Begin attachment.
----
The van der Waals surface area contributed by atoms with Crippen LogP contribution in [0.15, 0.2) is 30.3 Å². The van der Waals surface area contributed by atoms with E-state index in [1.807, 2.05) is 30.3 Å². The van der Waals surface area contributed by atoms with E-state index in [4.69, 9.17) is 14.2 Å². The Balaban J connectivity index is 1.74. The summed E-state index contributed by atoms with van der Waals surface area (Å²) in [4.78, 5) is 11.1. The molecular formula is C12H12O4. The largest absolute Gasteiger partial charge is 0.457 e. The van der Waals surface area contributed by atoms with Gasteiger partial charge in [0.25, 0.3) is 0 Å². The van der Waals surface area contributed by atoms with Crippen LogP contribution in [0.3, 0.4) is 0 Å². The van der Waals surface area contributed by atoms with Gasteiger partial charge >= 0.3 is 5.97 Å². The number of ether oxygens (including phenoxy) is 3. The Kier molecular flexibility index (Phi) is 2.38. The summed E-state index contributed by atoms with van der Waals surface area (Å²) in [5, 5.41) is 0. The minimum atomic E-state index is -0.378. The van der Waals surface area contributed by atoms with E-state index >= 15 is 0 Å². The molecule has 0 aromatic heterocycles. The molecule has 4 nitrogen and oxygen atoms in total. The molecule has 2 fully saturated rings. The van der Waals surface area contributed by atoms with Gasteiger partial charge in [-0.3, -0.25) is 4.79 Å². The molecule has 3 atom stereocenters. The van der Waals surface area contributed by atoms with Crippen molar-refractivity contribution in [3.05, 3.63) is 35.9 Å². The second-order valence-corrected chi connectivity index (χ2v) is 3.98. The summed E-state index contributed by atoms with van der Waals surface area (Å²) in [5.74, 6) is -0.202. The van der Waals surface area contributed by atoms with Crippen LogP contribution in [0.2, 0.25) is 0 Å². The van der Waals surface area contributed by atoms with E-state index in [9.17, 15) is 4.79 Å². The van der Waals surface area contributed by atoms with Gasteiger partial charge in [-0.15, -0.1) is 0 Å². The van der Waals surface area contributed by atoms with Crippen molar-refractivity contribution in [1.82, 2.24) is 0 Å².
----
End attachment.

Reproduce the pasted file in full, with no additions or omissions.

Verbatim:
The van der Waals surface area contributed by atoms with Crippen LogP contribution in [0.15, 0.2) is 30.3 Å². The van der Waals surface area contributed by atoms with E-state index in [1.807, 2.05) is 30.3 Å². The van der Waals surface area contributed by atoms with E-state index in [4.69, 9.17) is 14.2 Å². The Balaban J connectivity index is 1.74. The summed E-state index contributed by atoms with van der Waals surface area (Å²) in [4.78, 5) is 11.1. The molecular formula is C12H12O4. The largest absolute Gasteiger partial charge is 0.457 e. The van der Waals surface area contributed by atoms with Gasteiger partial charge in [0.25, 0.3) is 0 Å². The van der Waals surface area contributed by atoms with Crippen LogP contribution in [0.3, 0.4) is 0 Å². The van der Waals surface area contributed by atoms with Gasteiger partial charge >= 0.3 is 5.97 Å². The number of ether oxygens (including phenoxy) is 3. The Kier molecular flexibility index (Phi) is 2.38. The summed E-state index contributed by atoms with van der Waals surface area (Å²) in [5, 5.41) is 0. The minimum atomic E-state index is -0.378. The van der Waals surface area contributed by atoms with E-state index >= 15 is 0 Å². The molecule has 0 aromatic heterocycles. The molecule has 4 nitrogen and oxygen atoms in total. The molecule has 2 fully saturated rings. The van der Waals surface area contributed by atoms with Gasteiger partial charge in [-0.3, -0.25) is 4.79 Å². The molecule has 3 atom stereocenters. The van der Waals surface area contributed by atoms with Crippen molar-refractivity contribution in [3.05, 3.63) is 35.9 Å². The second-order valence-corrected chi connectivity index (χ2v) is 3.98. The summed E-state index contributed by atoms with van der Waals surface area (Å²) in [5.74, 6) is -0.202. The van der Waals surface area contributed by atoms with Crippen LogP contribution in [0.2, 0.25) is 0 Å². The van der Waals surface area contributed by atoms with E-state index in [9.17, 15) is 4.79 Å². The van der Waals surface area contributed by atoms with Gasteiger partial charge in [-0.15, -0.1) is 0 Å². The van der Waals surface area contributed by atoms with Crippen molar-refractivity contribution in [1.82, 2.24) is 0 Å².